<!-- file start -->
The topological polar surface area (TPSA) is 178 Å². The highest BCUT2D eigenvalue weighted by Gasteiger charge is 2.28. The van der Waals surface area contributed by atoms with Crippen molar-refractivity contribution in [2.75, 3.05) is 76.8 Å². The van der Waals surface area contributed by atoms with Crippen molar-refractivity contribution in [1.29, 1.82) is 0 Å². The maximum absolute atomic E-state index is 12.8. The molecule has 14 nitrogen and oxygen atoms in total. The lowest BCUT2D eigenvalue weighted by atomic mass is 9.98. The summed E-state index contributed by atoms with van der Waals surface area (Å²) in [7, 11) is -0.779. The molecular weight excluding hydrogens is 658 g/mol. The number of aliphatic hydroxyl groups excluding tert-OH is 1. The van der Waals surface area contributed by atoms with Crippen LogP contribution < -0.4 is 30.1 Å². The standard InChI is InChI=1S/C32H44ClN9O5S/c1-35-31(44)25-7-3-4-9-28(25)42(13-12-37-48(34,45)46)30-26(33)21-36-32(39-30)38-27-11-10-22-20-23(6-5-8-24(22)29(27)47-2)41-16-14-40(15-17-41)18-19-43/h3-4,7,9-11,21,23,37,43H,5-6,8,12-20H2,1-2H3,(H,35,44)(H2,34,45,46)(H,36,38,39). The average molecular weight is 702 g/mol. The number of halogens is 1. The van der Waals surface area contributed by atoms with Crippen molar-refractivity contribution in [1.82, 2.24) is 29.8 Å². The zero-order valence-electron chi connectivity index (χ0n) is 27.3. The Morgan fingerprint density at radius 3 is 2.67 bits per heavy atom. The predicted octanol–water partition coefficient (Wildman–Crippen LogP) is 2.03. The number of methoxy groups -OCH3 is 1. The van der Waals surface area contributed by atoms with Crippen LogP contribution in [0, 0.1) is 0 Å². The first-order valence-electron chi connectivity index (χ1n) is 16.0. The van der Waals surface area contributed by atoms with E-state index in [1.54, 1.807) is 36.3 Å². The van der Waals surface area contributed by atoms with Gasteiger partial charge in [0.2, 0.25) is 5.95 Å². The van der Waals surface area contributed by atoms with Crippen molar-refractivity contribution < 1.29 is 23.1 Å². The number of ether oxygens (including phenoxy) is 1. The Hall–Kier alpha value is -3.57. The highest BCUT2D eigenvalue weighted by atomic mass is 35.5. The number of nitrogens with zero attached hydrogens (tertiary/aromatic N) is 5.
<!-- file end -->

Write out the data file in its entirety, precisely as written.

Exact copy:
The topological polar surface area (TPSA) is 178 Å². The highest BCUT2D eigenvalue weighted by Gasteiger charge is 2.28. The van der Waals surface area contributed by atoms with Crippen molar-refractivity contribution in [2.75, 3.05) is 76.8 Å². The van der Waals surface area contributed by atoms with Crippen molar-refractivity contribution in [1.29, 1.82) is 0 Å². The maximum absolute atomic E-state index is 12.8. The molecule has 14 nitrogen and oxygen atoms in total. The lowest BCUT2D eigenvalue weighted by atomic mass is 9.98. The summed E-state index contributed by atoms with van der Waals surface area (Å²) in [7, 11) is -0.779. The molecular weight excluding hydrogens is 658 g/mol. The number of aliphatic hydroxyl groups excluding tert-OH is 1. The van der Waals surface area contributed by atoms with Crippen LogP contribution < -0.4 is 30.1 Å². The standard InChI is InChI=1S/C32H44ClN9O5S/c1-35-31(44)25-7-3-4-9-28(25)42(13-12-37-48(34,45)46)30-26(33)21-36-32(39-30)38-27-11-10-22-20-23(6-5-8-24(22)29(27)47-2)41-16-14-40(15-17-41)18-19-43/h3-4,7,9-11,21,23,37,43H,5-6,8,12-20H2,1-2H3,(H,35,44)(H2,34,45,46)(H,36,38,39). The average molecular weight is 702 g/mol. The number of halogens is 1. The van der Waals surface area contributed by atoms with Crippen molar-refractivity contribution in [1.82, 2.24) is 29.8 Å². The zero-order valence-electron chi connectivity index (χ0n) is 27.3. The Morgan fingerprint density at radius 3 is 2.67 bits per heavy atom. The predicted octanol–water partition coefficient (Wildman–Crippen LogP) is 2.03. The number of methoxy groups -OCH3 is 1. The van der Waals surface area contributed by atoms with Crippen LogP contribution in [0, 0.1) is 0 Å². The first-order valence-electron chi connectivity index (χ1n) is 16.0. The van der Waals surface area contributed by atoms with E-state index in [1.54, 1.807) is 36.3 Å². The van der Waals surface area contributed by atoms with Gasteiger partial charge in [0.2, 0.25) is 5.95 Å². The van der Waals surface area contributed by atoms with Crippen molar-refractivity contribution < 1.29 is 23.1 Å². The number of ether oxygens (including phenoxy) is 1. The Hall–Kier alpha value is -3.57. The highest BCUT2D eigenvalue weighted by atomic mass is 35.5. The number of nitrogens with zero attached hydrogens (tertiary/aromatic N) is 5.